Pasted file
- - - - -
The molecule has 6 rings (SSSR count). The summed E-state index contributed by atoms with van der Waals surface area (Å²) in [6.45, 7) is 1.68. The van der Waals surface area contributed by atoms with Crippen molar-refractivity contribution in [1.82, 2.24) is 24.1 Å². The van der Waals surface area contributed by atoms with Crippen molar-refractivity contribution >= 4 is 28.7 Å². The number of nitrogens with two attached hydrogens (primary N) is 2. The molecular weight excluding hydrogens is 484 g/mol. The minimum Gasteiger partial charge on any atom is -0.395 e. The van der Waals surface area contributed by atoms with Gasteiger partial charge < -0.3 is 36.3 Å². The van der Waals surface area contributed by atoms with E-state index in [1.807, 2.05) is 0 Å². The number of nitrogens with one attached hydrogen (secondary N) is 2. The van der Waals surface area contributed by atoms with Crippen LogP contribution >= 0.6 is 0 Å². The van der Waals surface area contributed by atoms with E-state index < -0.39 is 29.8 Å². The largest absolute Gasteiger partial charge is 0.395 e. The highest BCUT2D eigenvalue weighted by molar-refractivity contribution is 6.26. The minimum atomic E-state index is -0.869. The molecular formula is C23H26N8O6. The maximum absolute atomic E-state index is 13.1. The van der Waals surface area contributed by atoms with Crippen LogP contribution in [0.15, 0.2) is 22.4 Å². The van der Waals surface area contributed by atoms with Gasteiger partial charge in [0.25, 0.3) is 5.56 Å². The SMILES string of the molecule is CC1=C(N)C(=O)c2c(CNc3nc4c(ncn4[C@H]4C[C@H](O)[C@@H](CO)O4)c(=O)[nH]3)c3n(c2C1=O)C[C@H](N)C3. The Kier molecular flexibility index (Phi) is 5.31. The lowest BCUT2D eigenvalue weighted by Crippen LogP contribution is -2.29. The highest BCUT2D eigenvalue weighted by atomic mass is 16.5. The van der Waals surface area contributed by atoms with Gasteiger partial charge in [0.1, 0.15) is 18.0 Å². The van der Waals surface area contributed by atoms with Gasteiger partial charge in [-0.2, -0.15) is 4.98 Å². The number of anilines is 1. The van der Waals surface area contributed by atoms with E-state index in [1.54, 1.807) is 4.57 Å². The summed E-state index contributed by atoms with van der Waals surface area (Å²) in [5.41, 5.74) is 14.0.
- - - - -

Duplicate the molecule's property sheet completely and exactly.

The molecule has 6 rings (SSSR count). The summed E-state index contributed by atoms with van der Waals surface area (Å²) in [6.45, 7) is 1.68. The van der Waals surface area contributed by atoms with Crippen molar-refractivity contribution in [1.82, 2.24) is 24.1 Å². The van der Waals surface area contributed by atoms with Crippen molar-refractivity contribution >= 4 is 28.7 Å². The number of nitrogens with two attached hydrogens (primary N) is 2. The molecular weight excluding hydrogens is 484 g/mol. The minimum Gasteiger partial charge on any atom is -0.395 e. The van der Waals surface area contributed by atoms with Gasteiger partial charge < -0.3 is 36.3 Å². The van der Waals surface area contributed by atoms with E-state index in [1.807, 2.05) is 0 Å². The number of nitrogens with one attached hydrogen (secondary N) is 2. The van der Waals surface area contributed by atoms with Crippen LogP contribution >= 0.6 is 0 Å². The van der Waals surface area contributed by atoms with E-state index < -0.39 is 29.8 Å². The largest absolute Gasteiger partial charge is 0.395 e. The highest BCUT2D eigenvalue weighted by molar-refractivity contribution is 6.26. The minimum atomic E-state index is -0.869. The molecular formula is C23H26N8O6. The maximum absolute atomic E-state index is 13.1. The van der Waals surface area contributed by atoms with Crippen LogP contribution in [0.15, 0.2) is 22.4 Å². The van der Waals surface area contributed by atoms with Gasteiger partial charge in [0.25, 0.3) is 5.56 Å². The SMILES string of the molecule is CC1=C(N)C(=O)c2c(CNc3nc4c(ncn4[C@H]4C[C@H](O)[C@@H](CO)O4)c(=O)[nH]3)c3n(c2C1=O)C[C@H](N)C3. The Kier molecular flexibility index (Phi) is 5.31. The lowest BCUT2D eigenvalue weighted by Crippen LogP contribution is -2.29. The highest BCUT2D eigenvalue weighted by atomic mass is 16.5. The van der Waals surface area contributed by atoms with Gasteiger partial charge in [0.1, 0.15) is 18.0 Å². The van der Waals surface area contributed by atoms with Gasteiger partial charge in [-0.2, -0.15) is 4.98 Å². The number of anilines is 1. The van der Waals surface area contributed by atoms with E-state index in [1.54, 1.807) is 4.57 Å². The summed E-state index contributed by atoms with van der Waals surface area (Å²) in [5.41, 5.74) is 14.0.